It’s a disastrous creative decision, obliterating the nightmarish quasi-realism that furnishes so much of the thrills for the sub-genre.  The heavy-handed, amateurish quality of the political commentary bleeds into every element of the film. The plot, characters and dialogue have the careless, throwaway quality you’d expect from a grad student rushing to meet a deadline.  The movie manages to make enough sense to avert a complete collapse, but only because the abundant filler is so familiar and unambitious.  Such a raw product would be understandable if this were a first-time filmmaker, but DeMonaco is a veteran screenwriter, with some respectable credits to his name. The crime drama The Negotiator (co-written with Kevin Fox), in particular, exhibited a high degree of craftsmanship that is entirely absent from Anarchy.
What could cause an experienced and talented filmmaker to suffer such a precipitous decline in professionalism?  An excessive nostalgic affection for 80’s B-movies certainly plays a role, but the most apparent causal factor is DeMonaco’s slavish, drooling adherence to the dogma of progressive political correctness. Not that overt ideology necessarily makes for bad movies: James Cameron’s mega-hits reek of liberal ideology, but that doesn't make them any less exhilarating.  In this case, however, DeMonaco has preemptively sabotaged his own concept, blowing enormous holes into his material to lay down a track to convey an acceptable message.
Somehow, the conceit of a middle-class white couple getting stuck in the inner-city on the eve of bloody riot simultaneously tickled DeMonaco’s creative fancy and triggered his white guilt.  Clearly, the latter won out to the former’s detriment. Again and again he makes violent intercessions in his plot to ensure that no matter how much the carnage may appear like the Rodney King riots on steroids, the most savage criminals, and the only legitimate objects of fear, are actually rich white people.  If that sounds like a white guy’s hasty paraphrase of Huey P. Newton, it’s because it is. DeMonaco’s stand-in for Newton is Carmelo Jones (narrowly beaten out by LeBron Johnson and Shaquille Davis for the laziest possible character name for a black guy), played in a blush-worthy performance by Barack Obama’s favorite screen gangsta Michael K. Williams. Carmelo’s role is to wear green paramilitary garb, swear and shout the message of the movie repeatedly:  the Purge is just an excuse for rich people to slaughter poor people and reduce the surplus population.  Later, he leads an army of black panther types on a revenge purge of those evil WASPs, to the presumable cheers of the audience (isolated clapping in my sparsely populated theater).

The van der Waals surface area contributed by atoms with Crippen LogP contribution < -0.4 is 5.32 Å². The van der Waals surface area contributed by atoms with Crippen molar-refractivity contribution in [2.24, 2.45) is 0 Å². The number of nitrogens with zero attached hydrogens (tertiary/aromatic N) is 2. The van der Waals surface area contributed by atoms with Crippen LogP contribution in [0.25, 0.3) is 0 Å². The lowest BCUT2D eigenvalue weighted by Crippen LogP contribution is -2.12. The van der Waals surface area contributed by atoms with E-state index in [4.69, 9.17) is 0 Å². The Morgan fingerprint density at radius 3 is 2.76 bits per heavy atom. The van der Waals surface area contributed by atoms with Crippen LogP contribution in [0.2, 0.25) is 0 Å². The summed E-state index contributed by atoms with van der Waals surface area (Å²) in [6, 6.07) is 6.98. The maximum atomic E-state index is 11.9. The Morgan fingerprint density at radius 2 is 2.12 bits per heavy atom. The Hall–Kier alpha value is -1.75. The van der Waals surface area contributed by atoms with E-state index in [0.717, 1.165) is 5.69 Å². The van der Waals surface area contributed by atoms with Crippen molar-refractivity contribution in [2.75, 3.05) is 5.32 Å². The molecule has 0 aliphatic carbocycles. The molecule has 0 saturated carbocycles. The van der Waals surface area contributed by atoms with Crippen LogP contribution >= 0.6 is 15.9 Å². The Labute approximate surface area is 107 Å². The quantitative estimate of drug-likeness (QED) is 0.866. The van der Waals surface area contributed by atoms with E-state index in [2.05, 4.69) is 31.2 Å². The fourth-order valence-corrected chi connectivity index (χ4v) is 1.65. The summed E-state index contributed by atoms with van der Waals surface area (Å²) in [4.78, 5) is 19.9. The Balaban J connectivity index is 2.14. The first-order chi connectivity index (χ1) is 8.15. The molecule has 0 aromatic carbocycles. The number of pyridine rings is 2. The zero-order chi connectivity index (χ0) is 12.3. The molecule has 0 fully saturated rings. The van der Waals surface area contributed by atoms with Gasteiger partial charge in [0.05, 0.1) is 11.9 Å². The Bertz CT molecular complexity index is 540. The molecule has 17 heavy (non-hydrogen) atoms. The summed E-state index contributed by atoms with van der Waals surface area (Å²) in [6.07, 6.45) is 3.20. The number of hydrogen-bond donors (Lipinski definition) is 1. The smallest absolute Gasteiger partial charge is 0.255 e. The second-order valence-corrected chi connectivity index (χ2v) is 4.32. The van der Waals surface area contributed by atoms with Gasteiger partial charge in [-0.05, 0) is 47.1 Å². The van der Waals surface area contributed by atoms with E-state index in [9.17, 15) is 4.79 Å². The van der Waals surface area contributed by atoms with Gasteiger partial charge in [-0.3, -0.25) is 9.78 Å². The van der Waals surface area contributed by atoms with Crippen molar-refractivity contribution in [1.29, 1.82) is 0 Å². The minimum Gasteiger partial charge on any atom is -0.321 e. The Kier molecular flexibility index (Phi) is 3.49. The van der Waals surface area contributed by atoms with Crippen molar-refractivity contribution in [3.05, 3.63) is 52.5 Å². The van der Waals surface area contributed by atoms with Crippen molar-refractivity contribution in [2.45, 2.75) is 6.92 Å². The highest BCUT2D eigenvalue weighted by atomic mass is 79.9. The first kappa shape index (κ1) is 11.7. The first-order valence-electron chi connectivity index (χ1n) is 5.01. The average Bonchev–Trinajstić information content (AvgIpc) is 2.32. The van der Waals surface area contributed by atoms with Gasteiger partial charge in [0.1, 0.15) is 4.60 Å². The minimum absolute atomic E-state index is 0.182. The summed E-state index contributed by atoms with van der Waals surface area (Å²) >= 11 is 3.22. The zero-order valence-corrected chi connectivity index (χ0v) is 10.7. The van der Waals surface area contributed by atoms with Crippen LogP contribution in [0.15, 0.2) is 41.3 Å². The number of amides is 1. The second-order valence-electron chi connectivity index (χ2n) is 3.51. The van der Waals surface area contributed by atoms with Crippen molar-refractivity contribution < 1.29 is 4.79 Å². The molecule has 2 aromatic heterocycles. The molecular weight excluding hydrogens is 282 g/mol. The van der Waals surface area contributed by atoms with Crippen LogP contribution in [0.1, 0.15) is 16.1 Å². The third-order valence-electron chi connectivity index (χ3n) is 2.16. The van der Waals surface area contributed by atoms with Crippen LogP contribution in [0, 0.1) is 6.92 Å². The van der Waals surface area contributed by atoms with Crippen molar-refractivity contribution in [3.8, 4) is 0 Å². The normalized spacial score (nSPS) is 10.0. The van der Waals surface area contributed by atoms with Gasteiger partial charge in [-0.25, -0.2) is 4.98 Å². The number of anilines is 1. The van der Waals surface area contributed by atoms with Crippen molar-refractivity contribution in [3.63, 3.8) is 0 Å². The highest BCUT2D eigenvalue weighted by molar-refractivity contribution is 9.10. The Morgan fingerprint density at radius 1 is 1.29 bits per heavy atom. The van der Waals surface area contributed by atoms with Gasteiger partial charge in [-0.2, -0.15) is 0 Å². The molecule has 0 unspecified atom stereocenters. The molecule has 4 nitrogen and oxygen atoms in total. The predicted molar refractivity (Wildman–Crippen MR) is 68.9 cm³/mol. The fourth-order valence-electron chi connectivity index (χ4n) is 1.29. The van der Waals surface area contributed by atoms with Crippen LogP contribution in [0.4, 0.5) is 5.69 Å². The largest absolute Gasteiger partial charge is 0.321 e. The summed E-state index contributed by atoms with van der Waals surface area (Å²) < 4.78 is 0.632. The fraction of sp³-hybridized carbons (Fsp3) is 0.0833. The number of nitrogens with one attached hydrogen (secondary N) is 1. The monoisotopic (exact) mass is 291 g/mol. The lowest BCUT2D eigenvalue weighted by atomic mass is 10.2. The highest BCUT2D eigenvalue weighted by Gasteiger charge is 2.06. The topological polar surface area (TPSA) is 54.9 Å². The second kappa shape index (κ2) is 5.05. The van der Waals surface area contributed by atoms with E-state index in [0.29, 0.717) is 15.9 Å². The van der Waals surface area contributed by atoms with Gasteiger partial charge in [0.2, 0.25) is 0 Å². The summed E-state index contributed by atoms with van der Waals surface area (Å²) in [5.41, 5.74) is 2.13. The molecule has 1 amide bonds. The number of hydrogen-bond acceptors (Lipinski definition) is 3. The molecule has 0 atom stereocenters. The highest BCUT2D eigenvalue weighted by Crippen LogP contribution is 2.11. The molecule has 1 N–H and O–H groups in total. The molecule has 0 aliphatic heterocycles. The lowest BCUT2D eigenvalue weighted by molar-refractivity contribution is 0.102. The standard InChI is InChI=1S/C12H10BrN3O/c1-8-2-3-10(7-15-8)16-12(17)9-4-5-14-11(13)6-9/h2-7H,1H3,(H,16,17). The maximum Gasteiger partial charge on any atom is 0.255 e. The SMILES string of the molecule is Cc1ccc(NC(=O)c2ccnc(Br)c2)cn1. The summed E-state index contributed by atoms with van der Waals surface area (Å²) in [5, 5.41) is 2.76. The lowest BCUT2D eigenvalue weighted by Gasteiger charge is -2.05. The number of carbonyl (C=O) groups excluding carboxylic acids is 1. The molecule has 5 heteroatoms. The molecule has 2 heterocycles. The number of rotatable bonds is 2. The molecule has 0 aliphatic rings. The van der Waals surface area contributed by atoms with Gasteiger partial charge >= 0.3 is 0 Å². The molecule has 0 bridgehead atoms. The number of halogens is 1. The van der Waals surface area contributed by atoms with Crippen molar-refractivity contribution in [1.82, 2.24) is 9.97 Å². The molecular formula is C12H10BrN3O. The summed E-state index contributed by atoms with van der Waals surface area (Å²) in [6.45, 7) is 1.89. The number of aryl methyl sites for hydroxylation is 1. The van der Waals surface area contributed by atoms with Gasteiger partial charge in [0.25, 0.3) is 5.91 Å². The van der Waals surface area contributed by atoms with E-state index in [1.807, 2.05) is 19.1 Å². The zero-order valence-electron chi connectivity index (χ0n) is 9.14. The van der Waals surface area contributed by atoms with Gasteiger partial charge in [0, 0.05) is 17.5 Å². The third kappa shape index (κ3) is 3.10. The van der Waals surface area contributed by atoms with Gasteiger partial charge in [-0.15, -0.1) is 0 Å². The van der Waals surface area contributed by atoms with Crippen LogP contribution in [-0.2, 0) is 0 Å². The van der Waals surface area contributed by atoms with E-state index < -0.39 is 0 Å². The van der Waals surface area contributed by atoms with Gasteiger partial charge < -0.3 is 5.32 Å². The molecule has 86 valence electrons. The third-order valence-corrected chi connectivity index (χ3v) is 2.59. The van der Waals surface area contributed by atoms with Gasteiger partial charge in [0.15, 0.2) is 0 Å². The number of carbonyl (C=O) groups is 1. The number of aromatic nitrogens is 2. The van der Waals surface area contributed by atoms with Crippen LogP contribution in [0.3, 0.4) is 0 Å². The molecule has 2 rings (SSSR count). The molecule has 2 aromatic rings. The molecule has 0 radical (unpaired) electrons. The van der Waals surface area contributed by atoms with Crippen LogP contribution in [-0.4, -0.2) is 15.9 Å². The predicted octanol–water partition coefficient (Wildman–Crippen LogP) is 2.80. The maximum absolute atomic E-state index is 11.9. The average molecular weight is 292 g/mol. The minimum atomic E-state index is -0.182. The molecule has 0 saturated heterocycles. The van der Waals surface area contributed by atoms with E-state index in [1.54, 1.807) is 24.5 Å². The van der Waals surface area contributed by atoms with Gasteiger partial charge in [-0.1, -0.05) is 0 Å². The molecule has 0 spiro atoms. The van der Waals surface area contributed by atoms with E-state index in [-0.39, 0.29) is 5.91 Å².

As a WASP myself (though I’m still working towards that elusive country club membership), I could be offended by this absurd slander, but I choose to be heartened instead. For as much as Anarchy appears to be a racial-political hit-piece (and it is to some degree), DeMonaco’s inadvertent disarming of his concept may have done some good. In the long run, blatant but incompetent propaganda poses far less of a threat to civilization than the seductive madness of skillfully rendered nihilism.